Merely a couple of games away from baring witness to the illustrious Final Four of the NBA Playoffs, the pressure cookers have kicked in and the stakes are teeming from all angles. Considering we won’t be seeing any two-a-days here, we’ll be getting one game per day in regards to available DFS slates. And this means venturing into a different type of game play: this is known as Showdown Captain Mode on DraftKings, and Single Game on FanDuel respectively.
If you’ve previously avoided playing these slates in the past, let me assure you that the playability and achievable reward of this game type is remarkably surprising. You just need to understand the differences in scoring and roster formats between sites, plus how to build a more unique entry from the field.
Roster Position Scoring, Site Differences, and Strategy
On DraftKings, the format for Showdown Captain Mode consists of six total players: five Utility players (PG, SG, SF, PF, C) and one Captain, your designated player to score 1.5x their fantasy point production. However, this designation also carries a 1.5x application cost per player.
You’ll naturally be trying to stuff the highest projected player and work your best angle around it. This isn’t always the best necessary designation though. You need to find the best balance of cost-to-productivity value at the Captain position in order to afford an overall better roster as a whole as opposed to filling out a quarter of it with irrelevant players.
Over on FanDuel, their Single Game component features a variety of multiplier spots outside of just one specially designated player. Your MVP slot will award 2x points to that player, Star will garner 1.5x, and your Pro selection gets 1.2x their fantasy point production. In addition, you get two Utility players as well.
The other major difference from DK, multiplier spots do NOT carry a higher price tag per designation. Keep in mind the drastic scoring dynamic of these playoff games and don’t feel concrete-shoed to selecting only one of two players worthy of designating your MVP spot to. Per usual in tournament play, being outside of ordinary can once again be the path to your victory.
Getting Different With Minimal Options
Even though the player pools are extremely thin, the ability to be different with your lineups while staying competitive is actually easier to do than you’d think … but just be prepared to share some of your winnings if you’re playing in a large-field GPP.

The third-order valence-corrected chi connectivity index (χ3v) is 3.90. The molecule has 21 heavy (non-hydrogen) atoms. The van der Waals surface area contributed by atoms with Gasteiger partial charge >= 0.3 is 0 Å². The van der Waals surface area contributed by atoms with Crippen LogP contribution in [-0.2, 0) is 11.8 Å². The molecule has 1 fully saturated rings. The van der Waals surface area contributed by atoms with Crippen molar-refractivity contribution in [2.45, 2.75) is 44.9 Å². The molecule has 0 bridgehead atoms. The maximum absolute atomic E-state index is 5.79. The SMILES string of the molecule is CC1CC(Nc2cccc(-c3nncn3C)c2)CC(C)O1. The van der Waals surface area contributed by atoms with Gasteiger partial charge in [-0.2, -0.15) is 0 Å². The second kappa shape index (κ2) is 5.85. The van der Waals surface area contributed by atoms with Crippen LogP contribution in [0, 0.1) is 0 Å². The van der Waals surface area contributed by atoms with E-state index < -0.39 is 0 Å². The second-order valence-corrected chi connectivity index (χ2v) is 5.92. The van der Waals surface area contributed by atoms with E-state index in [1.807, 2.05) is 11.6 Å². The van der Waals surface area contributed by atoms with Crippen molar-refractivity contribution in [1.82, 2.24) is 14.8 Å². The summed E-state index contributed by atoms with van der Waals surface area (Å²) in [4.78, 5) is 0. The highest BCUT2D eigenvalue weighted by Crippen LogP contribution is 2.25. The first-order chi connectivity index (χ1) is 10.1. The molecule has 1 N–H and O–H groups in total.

Tournament selection is worth keeping in mind within this format, but just remember that player ownership will also be very sensitive due to that limited pool to pick from. You’ll have players owned up toward 85%, and other stragglers down in the sub 30s.
You’re essentially one Marcus Smart blowup performance from catapulting yourself ahead of the field. Or if you’re going cost-heavy up top and get a minimum guy who suddenly guts out a handful of three-pointers (ie: Austin Rivers). These are some of the differences you can make to get ahead of the field.
Another way to think just outside of the box is to simply consider putting one of your second-tier studs atop the MVP slot. As I mentioned before, the tenacity and elastic nature of the scoring distribution per player in these playoff games is rather sizable and is not outside of the ordinary to have one outscore their higher priced teammates (see above).
The difference in CJ McCollum at MVP, and the majority having Damian Lillard in that spot, was what tipped my lineup into first place. A small example of the strategy in discussion but the evidence is there.
Pacing out game flow in any Single Game or Showdown format is my personal recommendation as well, especially within the confines of any sort of GPP action. Alas, this can sometimes also result in team stacking within this format if you’re forecasting a blowout on behalf of either side. Feel encouraged to tell a story with your rosters once again, because at this rate the difference between your entries and the field could likely end up being just that.